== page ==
Date of Award
Open Access Dissertation
William E. Mustain
Anion exchange membrane fuel cells (AEMFCs) have recently received significant attention as a future high efficiency, environmentally friendly energy conversion device. This attention is due to the potential advantages that AEMFCs can offer compared the much more common, and commercialized, proton exchange membrane fuel cells (PEMFCs) – most notably lower cost. However, there are several remaining roadblocks for the AEMFC technology to be widely adopted, such as: i) the stability of the anion exchange membranes (AEMs) and anion exchange ionomer (AEIs); ii) the development of highly active catalysts with either low platinum group metal (PGM) loading or catalysts that are completely PGM-free; iii) the discovery of water management strategies to prevent electrodes from flooding or drying out; and iv) reducing the negative effect of CO2 on performance.
This last issue, CO2 poisoning in AEMFCs, is considered by many to be the most serious hurdle to overcome. In an AEMFC operating on ambient air, CO2 reacts with the OHanions created from the oxygen reduction reaction at the cathode, forming HCO3 - and CO3 2- . These carbonates are transported from the cathode to the anode during operation. As shown in Chapter 1 of this thesis, the presence of carbonate anions has multiple impacts on the operating AEMFC; carbonates decrease the conductivity and water uptake of AEM, introduce additional charge transfer resistance at the hydrogen oxidation anode and change the anode pH (resulting in a thermodynamic decrease in the cell operating voltage). In total, the CO2-related overpotential can be up to 400 mV, which is unacceptable from a practical perspective.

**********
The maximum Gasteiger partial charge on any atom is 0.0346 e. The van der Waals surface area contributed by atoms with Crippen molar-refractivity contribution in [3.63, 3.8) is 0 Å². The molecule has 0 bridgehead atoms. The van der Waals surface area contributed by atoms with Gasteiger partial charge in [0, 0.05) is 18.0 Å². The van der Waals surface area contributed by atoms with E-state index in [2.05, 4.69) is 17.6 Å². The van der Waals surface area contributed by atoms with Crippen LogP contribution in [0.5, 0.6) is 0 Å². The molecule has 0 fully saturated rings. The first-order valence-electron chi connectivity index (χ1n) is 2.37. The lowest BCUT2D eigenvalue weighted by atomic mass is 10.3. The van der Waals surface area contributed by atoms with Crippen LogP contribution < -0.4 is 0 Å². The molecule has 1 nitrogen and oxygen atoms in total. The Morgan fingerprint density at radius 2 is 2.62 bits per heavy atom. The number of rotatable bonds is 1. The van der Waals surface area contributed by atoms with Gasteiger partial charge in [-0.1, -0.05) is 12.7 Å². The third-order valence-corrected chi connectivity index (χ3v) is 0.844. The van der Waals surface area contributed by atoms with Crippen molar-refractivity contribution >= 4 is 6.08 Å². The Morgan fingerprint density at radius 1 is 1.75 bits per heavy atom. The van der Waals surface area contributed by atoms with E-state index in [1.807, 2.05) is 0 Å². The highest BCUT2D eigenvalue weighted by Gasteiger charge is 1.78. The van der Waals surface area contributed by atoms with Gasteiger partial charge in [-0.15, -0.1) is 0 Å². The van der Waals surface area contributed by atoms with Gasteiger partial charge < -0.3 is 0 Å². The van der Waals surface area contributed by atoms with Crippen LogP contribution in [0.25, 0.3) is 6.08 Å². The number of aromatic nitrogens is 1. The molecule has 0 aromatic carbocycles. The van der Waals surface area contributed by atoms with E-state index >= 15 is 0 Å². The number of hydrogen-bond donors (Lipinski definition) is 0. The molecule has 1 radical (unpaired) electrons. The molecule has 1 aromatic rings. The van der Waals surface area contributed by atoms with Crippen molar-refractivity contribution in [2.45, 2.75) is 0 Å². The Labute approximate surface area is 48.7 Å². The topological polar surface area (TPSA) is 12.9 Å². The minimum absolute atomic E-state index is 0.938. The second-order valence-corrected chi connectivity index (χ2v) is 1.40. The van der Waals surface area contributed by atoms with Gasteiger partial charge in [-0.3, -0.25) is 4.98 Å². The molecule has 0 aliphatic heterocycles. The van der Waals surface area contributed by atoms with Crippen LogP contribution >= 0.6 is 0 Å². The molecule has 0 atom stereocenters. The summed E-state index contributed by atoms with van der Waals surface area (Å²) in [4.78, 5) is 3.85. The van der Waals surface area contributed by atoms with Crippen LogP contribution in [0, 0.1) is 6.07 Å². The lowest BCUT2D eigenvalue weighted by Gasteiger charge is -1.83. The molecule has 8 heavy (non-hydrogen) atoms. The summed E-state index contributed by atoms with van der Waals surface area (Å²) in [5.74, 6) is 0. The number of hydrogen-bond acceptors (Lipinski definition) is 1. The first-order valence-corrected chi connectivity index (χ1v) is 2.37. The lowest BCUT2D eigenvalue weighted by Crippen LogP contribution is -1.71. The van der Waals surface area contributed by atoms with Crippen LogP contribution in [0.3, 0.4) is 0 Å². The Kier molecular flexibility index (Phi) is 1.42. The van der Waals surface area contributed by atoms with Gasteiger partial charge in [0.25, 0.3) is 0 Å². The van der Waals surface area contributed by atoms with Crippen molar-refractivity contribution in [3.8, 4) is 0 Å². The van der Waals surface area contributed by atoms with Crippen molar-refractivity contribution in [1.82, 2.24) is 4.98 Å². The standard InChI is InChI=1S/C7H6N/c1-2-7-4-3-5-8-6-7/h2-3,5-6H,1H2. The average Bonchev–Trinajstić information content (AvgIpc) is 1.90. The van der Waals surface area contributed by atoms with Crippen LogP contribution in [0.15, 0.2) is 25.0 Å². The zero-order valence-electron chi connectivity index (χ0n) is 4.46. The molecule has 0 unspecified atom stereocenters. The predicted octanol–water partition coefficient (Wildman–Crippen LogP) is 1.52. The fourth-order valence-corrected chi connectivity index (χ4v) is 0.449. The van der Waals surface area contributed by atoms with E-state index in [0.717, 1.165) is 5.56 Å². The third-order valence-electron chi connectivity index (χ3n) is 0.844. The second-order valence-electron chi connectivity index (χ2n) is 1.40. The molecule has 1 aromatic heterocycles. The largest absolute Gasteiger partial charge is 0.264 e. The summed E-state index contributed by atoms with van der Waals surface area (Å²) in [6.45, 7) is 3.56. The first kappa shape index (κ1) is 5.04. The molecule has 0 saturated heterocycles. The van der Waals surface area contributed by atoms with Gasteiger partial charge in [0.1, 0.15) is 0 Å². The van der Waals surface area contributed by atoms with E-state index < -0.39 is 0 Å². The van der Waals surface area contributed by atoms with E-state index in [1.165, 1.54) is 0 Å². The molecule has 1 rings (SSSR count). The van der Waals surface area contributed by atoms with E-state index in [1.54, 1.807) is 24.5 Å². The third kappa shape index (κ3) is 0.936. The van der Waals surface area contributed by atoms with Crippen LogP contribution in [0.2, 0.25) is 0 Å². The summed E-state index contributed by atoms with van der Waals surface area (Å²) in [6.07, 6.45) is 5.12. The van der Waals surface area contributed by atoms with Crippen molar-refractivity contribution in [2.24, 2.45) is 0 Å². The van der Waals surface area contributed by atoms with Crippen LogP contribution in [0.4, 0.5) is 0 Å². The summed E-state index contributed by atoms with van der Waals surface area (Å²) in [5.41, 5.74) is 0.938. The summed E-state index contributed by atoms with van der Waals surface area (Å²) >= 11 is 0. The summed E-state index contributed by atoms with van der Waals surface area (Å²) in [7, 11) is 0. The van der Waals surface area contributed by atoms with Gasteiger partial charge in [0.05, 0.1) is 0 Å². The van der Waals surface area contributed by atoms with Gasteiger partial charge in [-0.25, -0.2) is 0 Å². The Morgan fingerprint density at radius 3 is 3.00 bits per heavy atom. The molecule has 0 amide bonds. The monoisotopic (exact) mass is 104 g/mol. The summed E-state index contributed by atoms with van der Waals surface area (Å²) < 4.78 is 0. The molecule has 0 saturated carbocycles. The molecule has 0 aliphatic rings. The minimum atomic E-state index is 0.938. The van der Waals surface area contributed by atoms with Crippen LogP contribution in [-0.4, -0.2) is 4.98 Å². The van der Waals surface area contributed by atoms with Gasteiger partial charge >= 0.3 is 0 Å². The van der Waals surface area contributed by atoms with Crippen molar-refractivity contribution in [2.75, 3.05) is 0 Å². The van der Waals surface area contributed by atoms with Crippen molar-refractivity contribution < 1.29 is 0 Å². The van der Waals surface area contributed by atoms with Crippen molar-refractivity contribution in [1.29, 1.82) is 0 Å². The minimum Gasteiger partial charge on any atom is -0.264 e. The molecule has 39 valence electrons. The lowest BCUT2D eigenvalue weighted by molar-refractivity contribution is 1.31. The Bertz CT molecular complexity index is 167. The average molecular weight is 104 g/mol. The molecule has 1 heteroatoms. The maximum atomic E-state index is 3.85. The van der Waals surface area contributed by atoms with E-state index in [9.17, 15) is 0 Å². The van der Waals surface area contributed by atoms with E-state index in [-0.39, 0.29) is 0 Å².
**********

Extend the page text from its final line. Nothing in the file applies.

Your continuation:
This work will present an extensive array of experiments that deconvolutes the fundamental electrochemical mechanism for carbonate “poisoning” in AEMFCs. The dynamics of CO2 uptake and removal and dynamics in these systems – with a particular focus on the impact of CO2 concentration in the reacting gas, gas flowrates, backpressure, fuel cell hydration level and temperature, AEM thickness and AEM chemistry, which are the focus of Chapters 2 - 4. With this new understanding strategies to reduce the CO2 related overpotential below 100 mV will be shown. Finally, as shown in Chapter 5, the chemical mechanisms for how carbonation leads to voltage loss in operating AEMFCs have even been used to design systems that minimize the exposure of operating AEMFCs to CO2. Such a device can be called an anion exchange CO2 separator (AECS) which i) is able to generate power; and ii) takes advantage of the carbonation phenomena that harms AEMFCs. In this work, the effectiveness of an AECS in lowering the CO2 concentration of an incoming stream of 400ppm air is investigated. In addition to showing significant CO2 removal, an AECS that operates with a stable output for over 150 h is shown. AEMFC operation on AECS-purified industrial air is successfully demonstrated.
Chapters 6 is a summary of all the fundamental findings in this work. Lastly, Chapter 7 of this thesis is meant to provide some perspective on the state of the technology and where it is going. It also proposes future work that can be done to achieve a AEMFCs with high CO2 resistance in the near future.
Zheng, Y.(2021). Quantifying and Elucidating the Effect of CO2 on AEMFCs. (Doctoral dissertation). Retrieved from https://scholarcommons.sc.edu/etd/6877